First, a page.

As for Luscious, the news comes as a disappointment. The sandwiches (like the Slow Ro, with roast beef, caramelized onions, Swiss cheese and horseradish spread) were creative and tasty, and the rotating menu of prepared salads, sides, and main dishes was always good in a pinch. Zeni's desserts are outrageous as well; make sure you try her oatmeal cream pie cookies before the last day on October 31.

Friday
Oct032014

Closed for Business: Uncle Arthur's Cafe, 237 9th Street

Uncle Arthur's Cafe, which opened back in April on Ninth Street just west of Fourth Avenue, has closed. A "Closed for Renovations" sign was posted on the front door, but owner Richard Gussoff confirmed that it won't be re-opening.

The restaurant, which doubled as a cafe during the morning rush, was generally well-reviewed, but its off-the-beaten-path location didn't do it any favors. Gussoff, who has met with great success as the chef behind the popular wintertime pop-up The Soup Bowl on Seventh near Ninth Street, added that his business partner promised to operate the business when Gussoff left mid-October to re-open the Soup Bowl but later reneged, saying that he's "at this time unable to take on this responsibiity."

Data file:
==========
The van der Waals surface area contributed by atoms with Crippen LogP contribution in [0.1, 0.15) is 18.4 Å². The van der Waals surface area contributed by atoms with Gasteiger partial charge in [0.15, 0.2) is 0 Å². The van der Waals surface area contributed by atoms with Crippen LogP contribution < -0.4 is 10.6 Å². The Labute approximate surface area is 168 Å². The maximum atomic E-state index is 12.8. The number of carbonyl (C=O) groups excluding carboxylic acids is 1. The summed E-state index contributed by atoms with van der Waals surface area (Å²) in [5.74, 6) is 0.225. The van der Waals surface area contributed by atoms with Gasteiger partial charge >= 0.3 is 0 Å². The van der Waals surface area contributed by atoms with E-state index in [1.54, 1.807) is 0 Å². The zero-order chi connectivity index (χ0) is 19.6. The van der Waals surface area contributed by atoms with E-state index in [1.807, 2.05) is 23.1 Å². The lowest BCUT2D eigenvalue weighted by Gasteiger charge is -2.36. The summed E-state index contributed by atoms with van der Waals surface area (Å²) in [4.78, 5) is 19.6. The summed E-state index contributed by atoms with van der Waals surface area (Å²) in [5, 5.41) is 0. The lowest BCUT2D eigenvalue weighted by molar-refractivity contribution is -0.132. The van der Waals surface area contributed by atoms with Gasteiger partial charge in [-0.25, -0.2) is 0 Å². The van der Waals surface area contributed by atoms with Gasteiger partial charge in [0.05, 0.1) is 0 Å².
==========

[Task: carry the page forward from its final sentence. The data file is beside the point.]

While it's disappointing that this venture didn't work out for Gussoff, who lives in the neighborhood and has won serious praises for his soups, it's good to know that he'll be opening The Soup Bowl for the winter once again later this month in its regular location at 319 7th Avenue. He's also looking into opening a second location this winter on Smith Street.

Photo via Yelp

Tuesday
Sep302014

Closed for Business: A.O.C. Bistro, 259 5th Avenue

A.O.C. Bistro, the French restaurant on the corner of 5th Avenue and Garfield Place, has closed up shop. It's been shuttered for the past few days, the phone has been disconnected, and several tipsters have written in to let me know that it's closed for good.